tapered annulus chamber.


103.  The method according to claim 101, wherein said step of forming a dual discharge nozzle includes forming a central body with a central bore for generating said second axial liquid jet and forming flow vanes around said central body for
causing the propagation of liquid for the first, swirling liquid jet in a swirling direction prior to said tapered annulus chamber.


104.  An apparatus comprising:


a housing adapted for movement relative to a surface;


means associated with said housing for the flow of liquid therethrough;


at least one dual discharge liquid jet nozzle disposed in said housing and positioned in flow communication with said liquid flow means for the discharge of a first, swirling liquid jet and a second, axial jet in combination therewith, said
first, swirling liquid jet meeting said second, axial jet before exiting said nozzle;  and


means for moving said housing relative to said surface.


105.  The apparatus according to claim 104, wherein said dual discharge nozzle includes a tapered annulus chamber for the generation of said first swirling liquid jet.


106.  The apparatus according to claim 105, wherein said dual discharge nozzle includes at least one lateral vane for the propagation of liquid for the first, swirling liquid jet in a swirling direction prior to said tapered annulus chamber.


107.  The apparatus according to claim 105, wherein said dual discharge nozzle includes a central body with a central bore for generating said second axial liquid jet and at least one flow vane around said central body for causing the propagation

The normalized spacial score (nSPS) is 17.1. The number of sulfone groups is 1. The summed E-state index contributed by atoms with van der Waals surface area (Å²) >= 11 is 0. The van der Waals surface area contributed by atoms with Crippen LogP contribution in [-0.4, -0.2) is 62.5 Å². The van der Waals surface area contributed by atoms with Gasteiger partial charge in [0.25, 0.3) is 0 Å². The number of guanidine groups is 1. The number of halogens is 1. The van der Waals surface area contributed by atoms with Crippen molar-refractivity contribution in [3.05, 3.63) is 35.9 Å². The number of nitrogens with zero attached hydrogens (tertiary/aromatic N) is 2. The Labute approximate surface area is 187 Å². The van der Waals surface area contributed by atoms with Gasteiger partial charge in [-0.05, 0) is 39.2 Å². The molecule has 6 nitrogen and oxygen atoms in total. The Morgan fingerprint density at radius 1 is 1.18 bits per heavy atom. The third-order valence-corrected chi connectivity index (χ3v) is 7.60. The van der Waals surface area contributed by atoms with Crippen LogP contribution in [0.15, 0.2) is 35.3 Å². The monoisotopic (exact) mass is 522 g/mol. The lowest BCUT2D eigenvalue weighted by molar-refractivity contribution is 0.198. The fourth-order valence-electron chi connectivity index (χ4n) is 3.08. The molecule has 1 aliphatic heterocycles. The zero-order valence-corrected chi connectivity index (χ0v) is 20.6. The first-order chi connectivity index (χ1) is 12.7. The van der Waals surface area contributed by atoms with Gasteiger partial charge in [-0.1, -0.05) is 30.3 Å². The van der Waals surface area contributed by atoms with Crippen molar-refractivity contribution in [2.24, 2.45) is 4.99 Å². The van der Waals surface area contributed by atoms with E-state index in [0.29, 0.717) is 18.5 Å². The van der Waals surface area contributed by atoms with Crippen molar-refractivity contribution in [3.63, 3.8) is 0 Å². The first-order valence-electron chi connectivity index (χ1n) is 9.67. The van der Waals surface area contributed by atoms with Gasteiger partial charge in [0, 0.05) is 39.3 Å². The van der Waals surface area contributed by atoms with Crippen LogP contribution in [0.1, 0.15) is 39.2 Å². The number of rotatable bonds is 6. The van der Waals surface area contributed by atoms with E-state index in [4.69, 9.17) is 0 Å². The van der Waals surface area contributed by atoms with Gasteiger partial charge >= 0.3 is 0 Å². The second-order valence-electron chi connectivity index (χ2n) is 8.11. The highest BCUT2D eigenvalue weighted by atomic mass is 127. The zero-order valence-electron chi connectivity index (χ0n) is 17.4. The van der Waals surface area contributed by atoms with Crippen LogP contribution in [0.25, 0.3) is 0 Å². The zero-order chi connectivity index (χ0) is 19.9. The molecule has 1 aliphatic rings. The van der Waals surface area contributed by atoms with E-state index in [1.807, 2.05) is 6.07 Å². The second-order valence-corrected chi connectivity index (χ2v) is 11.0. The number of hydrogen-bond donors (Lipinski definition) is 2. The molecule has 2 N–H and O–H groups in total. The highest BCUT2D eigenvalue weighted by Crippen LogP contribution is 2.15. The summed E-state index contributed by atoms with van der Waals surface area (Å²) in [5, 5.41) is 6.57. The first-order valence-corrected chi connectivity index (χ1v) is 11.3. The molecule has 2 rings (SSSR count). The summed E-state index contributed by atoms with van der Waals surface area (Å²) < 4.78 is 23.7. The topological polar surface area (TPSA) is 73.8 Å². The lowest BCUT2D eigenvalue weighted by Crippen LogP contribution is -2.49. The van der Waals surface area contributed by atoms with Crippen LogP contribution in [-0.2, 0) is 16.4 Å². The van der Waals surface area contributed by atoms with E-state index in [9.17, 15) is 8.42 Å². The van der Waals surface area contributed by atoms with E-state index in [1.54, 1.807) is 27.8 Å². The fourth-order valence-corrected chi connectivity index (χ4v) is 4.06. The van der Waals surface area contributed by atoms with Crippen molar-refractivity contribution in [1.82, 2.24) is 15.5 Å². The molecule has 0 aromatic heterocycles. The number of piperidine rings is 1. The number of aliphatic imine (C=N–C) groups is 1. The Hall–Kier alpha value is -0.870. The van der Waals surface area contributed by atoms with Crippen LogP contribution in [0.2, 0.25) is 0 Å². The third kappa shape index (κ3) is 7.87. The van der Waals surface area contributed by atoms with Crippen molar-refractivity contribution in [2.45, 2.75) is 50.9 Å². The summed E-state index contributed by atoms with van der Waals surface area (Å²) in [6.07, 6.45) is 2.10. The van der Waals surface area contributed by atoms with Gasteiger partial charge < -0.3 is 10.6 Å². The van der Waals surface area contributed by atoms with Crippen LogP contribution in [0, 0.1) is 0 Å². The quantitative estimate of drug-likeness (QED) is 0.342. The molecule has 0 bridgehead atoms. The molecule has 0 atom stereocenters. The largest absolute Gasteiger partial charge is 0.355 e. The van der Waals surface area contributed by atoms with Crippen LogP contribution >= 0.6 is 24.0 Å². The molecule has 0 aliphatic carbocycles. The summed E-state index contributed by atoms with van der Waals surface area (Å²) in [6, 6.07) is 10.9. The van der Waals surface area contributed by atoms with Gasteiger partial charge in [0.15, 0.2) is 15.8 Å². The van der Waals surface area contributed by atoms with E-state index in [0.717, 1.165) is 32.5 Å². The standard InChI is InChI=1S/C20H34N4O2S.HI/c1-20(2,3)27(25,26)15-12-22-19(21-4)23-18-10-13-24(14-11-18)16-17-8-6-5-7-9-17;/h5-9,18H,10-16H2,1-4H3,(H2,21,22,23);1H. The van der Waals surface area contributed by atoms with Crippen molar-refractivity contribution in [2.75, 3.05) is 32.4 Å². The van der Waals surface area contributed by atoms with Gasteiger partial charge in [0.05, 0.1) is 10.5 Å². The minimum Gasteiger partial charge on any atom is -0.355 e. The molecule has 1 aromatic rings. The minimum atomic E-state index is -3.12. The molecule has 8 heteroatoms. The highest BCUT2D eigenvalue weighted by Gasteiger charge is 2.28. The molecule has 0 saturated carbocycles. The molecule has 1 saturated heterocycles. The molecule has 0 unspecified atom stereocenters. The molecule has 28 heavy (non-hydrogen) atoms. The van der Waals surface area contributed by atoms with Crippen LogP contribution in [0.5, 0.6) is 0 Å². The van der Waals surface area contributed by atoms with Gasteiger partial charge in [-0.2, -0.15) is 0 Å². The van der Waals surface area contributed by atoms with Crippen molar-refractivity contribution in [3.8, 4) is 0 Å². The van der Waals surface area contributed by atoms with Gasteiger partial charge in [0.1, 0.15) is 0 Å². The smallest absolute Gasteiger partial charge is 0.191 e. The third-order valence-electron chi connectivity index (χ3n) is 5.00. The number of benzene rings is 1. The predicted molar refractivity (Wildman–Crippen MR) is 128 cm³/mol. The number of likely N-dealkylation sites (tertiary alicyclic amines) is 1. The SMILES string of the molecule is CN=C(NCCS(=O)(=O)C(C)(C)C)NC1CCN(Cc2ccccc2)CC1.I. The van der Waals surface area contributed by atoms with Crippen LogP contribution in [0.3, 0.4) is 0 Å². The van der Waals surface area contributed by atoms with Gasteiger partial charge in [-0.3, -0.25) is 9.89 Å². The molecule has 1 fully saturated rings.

of liquid for the first, swirling liquid jet in a swirling direction prior to said tapered annulus chamber.


108.  An apparatus comprising:


a housing adapted for movement relative to a surface;


means associated with said housing for the flow of liquid therethrough;


at least one dual discharge liquid jet nozzle disposed in said housing and positioned in flow communication with said liquid flow means for the discharge of a first, swirling liquid jet and a second, axial jet in combination therewith, said
nozzle having a tapered annulus in which liquid for the first, swirling liquid jet passes prior to exiting said nozzle;  and


means for moving said housing relative to said surface.


109.  The apparatus according to claim 108, wherein said dual discharge nozzle includes at least one lateral vane for the propagation of the liquid for the first, swirling liquid jet in a swirling direction prior to said tapered annulus chamber.


110.  The apparatus according to claim 108, wherein said dual discharge nozzle includes a central body with a central bore for generating said second axial liquid jet and at least one flow vane around said central body for causing the propagation
of the liquid for the first, swirling liquid jet in a swirling direction prior to said tapered annulus chamber.


111.  A fluid nozzle for use in a drill bit, said nozzle comprising:


a nozzle housing having a central bore therethrough with a nozzle inlet and an exit orifice, said central bore for the passage of fluid through said nozzle housing;


means for discharging a portion of fluid passing though said central bore as a swirling stream;